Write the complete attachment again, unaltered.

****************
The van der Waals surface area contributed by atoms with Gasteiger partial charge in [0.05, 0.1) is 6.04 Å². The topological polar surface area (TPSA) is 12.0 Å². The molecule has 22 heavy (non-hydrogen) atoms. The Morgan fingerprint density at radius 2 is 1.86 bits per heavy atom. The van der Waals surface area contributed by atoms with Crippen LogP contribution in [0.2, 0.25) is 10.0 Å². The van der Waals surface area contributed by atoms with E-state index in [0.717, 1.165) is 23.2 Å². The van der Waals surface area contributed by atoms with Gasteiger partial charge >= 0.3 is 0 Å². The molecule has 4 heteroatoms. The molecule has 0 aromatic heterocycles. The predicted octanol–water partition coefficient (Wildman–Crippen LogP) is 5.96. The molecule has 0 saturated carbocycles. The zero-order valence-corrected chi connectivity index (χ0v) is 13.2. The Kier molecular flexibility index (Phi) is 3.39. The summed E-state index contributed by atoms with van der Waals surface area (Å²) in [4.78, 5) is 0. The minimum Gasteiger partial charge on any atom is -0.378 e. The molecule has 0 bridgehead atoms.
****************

The van der Waals surface area contributed by atoms with Gasteiger partial charge in [0.05, 0.1) is 6.04 Å². The topological polar surface area (TPSA) is 12.0 Å². The molecule has 22 heavy (non-hydrogen) atoms. The Morgan fingerprint density at radius 2 is 1.86 bits per heavy atom. The van der Waals surface area contributed by atoms with Crippen LogP contribution in [0.2, 0.25) is 10.0 Å². The van der Waals surface area contributed by atoms with E-state index in [0.717, 1.165) is 23.2 Å². The van der Waals surface area contributed by atoms with Gasteiger partial charge >= 0.3 is 0 Å². The molecule has 4 heteroatoms. The molecule has 0 aromatic heterocycles. The predicted octanol–water partition coefficient (Wildman–Crippen LogP) is 5.96. The molecule has 0 saturated carbocycles. The zero-order valence-corrected chi connectivity index (χ0v) is 13.2. The Kier molecular flexibility index (Phi) is 3.39. The summed E-state index contributed by atoms with van der Waals surface area (Å²) in [4.78, 5) is 0. The minimum Gasteiger partial charge on any atom is -0.378 e. The molecule has 0 bridgehead atoms.